This one-year reduction in the Alternative Minimum Tax will provide essentially no benefit to the poorest 60 percent of Americans -- and unfortunately was included in the final stimulus package. For more details, as well as state-by-state figures showing how taxpayers would be affected, see CTJ's new report on the AMT "patch."
2. Homebuyer tax credit: dramatically scaled back in conference agreement.
The House-passed bill had a version of this provision that waived the repayment requirement for the limited $7,500 first-time homebuyer credit that Congress enacted in its housing bill last year. The Senate adopted an amendment by Senator Johnny Isakson (R-GA) (who voted against the bill itself) to provide a $15,000, non-refundable tax credit with no income limits for any home purchase (not just for first-time home purchases). The Senate version would cost $35 billion more than the House version. Fortunately, this provision is scaled down in the conference agreement to something closer to the House version, with an increase in the maximum credit to $8,000, at a cost of $6.6 billion.
3. Deduction for automobile purchases: dramatically scaled back in conference agreement.
This $11 billion provision was added to the Senate bill as an amendment offered by Senator Barbara Mikulski (D-MD) as an above-the-line deduction for interest payments on an automobile purchase as well as the state and local sales taxes paid on that purchase. Apparently, members of the House-Senate conference decided that subsidizing consumer debt is not such a great idea. This provision has been reduced to a $1.7 billion provision allowing a deduction for just the sales taxes paid, but not the interest, on an automobile purchase.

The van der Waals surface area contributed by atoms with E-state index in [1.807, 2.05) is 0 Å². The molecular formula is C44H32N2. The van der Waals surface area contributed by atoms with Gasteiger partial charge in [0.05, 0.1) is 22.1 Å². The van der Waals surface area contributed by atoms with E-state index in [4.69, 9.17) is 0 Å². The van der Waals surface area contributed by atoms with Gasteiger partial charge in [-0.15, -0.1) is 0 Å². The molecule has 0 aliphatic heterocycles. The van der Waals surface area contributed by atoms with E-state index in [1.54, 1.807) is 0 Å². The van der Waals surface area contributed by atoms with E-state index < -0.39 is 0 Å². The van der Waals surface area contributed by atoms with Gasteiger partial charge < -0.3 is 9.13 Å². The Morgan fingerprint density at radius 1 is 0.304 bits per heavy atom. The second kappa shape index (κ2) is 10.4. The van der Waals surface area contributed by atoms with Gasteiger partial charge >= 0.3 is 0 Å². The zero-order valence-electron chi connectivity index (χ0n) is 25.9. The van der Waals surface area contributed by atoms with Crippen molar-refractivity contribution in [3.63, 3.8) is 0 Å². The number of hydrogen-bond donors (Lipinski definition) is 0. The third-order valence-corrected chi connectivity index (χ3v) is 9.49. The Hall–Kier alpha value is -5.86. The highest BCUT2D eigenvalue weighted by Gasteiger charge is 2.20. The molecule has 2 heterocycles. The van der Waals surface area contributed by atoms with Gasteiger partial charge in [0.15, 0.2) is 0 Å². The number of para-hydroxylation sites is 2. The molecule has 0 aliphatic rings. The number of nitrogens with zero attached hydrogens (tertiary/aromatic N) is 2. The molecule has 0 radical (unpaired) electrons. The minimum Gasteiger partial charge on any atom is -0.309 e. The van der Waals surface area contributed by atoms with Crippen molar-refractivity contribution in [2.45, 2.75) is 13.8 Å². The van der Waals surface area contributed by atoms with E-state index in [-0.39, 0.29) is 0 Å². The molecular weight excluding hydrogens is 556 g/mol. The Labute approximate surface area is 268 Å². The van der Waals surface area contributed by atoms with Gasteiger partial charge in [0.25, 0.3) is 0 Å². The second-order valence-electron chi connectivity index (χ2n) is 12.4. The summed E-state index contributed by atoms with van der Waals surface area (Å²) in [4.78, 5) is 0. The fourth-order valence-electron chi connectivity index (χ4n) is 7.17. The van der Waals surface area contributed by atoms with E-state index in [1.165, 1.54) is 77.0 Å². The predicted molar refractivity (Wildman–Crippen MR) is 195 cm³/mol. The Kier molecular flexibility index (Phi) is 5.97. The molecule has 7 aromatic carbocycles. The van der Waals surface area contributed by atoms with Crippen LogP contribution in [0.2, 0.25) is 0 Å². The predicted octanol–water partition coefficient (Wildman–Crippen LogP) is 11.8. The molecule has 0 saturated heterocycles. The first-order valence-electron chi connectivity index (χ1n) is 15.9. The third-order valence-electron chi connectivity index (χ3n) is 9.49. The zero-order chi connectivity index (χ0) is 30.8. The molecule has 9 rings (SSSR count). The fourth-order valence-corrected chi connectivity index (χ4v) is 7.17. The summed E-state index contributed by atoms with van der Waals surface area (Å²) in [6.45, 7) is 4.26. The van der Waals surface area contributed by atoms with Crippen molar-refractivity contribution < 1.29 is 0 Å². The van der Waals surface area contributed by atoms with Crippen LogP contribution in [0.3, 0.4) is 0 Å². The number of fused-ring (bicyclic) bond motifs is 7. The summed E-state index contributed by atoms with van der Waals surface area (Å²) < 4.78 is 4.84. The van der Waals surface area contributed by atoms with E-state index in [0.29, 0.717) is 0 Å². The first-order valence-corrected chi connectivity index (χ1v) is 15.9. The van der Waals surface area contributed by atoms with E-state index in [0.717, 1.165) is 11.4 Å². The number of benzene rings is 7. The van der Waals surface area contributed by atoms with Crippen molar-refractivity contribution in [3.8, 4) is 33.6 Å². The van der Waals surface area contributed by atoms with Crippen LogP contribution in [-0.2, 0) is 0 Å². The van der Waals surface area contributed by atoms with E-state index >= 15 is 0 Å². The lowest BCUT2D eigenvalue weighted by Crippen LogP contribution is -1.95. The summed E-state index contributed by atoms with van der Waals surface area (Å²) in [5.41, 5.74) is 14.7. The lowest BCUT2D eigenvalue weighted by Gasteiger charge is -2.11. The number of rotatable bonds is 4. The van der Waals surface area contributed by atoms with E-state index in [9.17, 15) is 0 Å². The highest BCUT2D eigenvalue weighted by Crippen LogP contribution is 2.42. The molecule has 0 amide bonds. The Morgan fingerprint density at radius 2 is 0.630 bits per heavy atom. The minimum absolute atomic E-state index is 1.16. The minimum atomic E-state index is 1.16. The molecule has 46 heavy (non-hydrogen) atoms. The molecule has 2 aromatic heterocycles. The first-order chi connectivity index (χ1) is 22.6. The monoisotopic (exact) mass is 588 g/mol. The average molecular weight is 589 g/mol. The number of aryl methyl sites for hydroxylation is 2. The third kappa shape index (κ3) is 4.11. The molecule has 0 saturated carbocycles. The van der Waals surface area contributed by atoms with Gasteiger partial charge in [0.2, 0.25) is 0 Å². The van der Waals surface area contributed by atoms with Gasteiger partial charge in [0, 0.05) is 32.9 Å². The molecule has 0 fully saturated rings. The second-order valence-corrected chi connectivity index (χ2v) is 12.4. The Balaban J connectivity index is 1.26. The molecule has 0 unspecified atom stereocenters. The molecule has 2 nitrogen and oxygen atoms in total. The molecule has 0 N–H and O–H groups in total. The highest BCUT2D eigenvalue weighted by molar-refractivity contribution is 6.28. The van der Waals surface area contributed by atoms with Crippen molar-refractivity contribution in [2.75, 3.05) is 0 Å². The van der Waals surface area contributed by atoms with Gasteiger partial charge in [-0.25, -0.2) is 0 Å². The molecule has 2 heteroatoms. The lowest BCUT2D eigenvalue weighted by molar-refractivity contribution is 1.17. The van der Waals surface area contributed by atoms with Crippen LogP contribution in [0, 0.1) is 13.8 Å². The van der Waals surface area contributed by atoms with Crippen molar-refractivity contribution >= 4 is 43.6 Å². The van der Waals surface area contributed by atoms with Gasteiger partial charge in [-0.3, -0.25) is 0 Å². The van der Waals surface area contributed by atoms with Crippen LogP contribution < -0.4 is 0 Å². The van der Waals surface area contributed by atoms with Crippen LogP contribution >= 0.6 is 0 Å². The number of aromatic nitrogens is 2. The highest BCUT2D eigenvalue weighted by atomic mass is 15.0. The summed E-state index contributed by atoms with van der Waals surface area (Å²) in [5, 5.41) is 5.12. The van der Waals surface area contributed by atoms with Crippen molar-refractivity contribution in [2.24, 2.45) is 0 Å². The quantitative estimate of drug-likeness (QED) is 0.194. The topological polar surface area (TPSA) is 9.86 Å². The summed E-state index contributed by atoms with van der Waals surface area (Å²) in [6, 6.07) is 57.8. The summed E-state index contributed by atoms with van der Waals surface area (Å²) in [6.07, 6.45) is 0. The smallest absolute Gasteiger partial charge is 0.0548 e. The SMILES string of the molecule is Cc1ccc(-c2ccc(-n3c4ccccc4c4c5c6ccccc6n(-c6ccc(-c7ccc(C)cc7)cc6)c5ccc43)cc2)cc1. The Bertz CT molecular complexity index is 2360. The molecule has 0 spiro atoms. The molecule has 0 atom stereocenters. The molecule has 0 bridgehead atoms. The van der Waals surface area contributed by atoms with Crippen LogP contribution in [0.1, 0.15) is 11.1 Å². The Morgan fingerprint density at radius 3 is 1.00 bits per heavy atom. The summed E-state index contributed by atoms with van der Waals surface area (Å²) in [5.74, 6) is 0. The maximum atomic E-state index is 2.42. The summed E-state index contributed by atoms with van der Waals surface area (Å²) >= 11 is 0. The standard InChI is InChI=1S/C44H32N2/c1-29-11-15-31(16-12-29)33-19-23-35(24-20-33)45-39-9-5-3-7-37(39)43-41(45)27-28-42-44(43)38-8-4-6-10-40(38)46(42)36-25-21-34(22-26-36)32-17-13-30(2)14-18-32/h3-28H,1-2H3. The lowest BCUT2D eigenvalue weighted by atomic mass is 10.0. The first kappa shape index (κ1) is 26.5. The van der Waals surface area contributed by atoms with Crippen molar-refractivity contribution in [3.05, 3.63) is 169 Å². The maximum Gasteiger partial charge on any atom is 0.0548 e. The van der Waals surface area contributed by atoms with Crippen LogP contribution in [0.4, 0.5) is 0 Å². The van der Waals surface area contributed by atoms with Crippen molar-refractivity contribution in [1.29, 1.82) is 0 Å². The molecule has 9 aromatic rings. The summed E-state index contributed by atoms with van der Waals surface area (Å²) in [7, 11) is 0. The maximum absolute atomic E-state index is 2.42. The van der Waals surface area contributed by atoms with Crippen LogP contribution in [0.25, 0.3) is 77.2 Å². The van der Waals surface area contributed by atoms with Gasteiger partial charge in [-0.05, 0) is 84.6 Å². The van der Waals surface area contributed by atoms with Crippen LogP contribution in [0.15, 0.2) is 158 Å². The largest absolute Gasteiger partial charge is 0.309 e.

4. Suspension of taxes on UI benefits: included in conference agreement.
The Senate included in its bill this provision to eliminate federal income taxes on the first $2,400 of unemployment insurance benefits in tax year 2009. The best way to target aid to those who could use some help is to target aid by income level. This provision would target aid to those whose income takes a particular form rather than those whose income is below a particular level, meaning a person whose spouse earns $300,000 a year would still get this tax break if they have unemployment benefits. This provision is included in the conference agreement.
5. Five-year carryback of net operating losses (NOLs): dramatically scaled back in conference agreement.
This provision would put money in the hands of business owners but do nothing to change their incentives to invest or create jobs. The version of this tax cut included in the House-passed bill would cost $15 billion while the Senate version would cost $19.5 billion. Fortunately, the version of this tax cut in the conference agreement is smaller than either of these, with a cost of only $1 billion (officially). The conference agreement would allow this tax cut only for companies with gross receipts under $15 million.
6. Delayed recognition of certain cancellation of debt income: included in conference agreement.
Under current law, any debt forgiveness that you enjoy is considered income subject to the federal income tax. (If it was not, then we would all want our employers to issue us loans and then forgive the debt, rather than paying us salaries.) This provision, which was included in the Senate bill and also in the conference agreement, weakens this essential rule. It allows companies that have debt cancellation income to defer taxes on that income for five years and then pay the tax in increments over the following five years.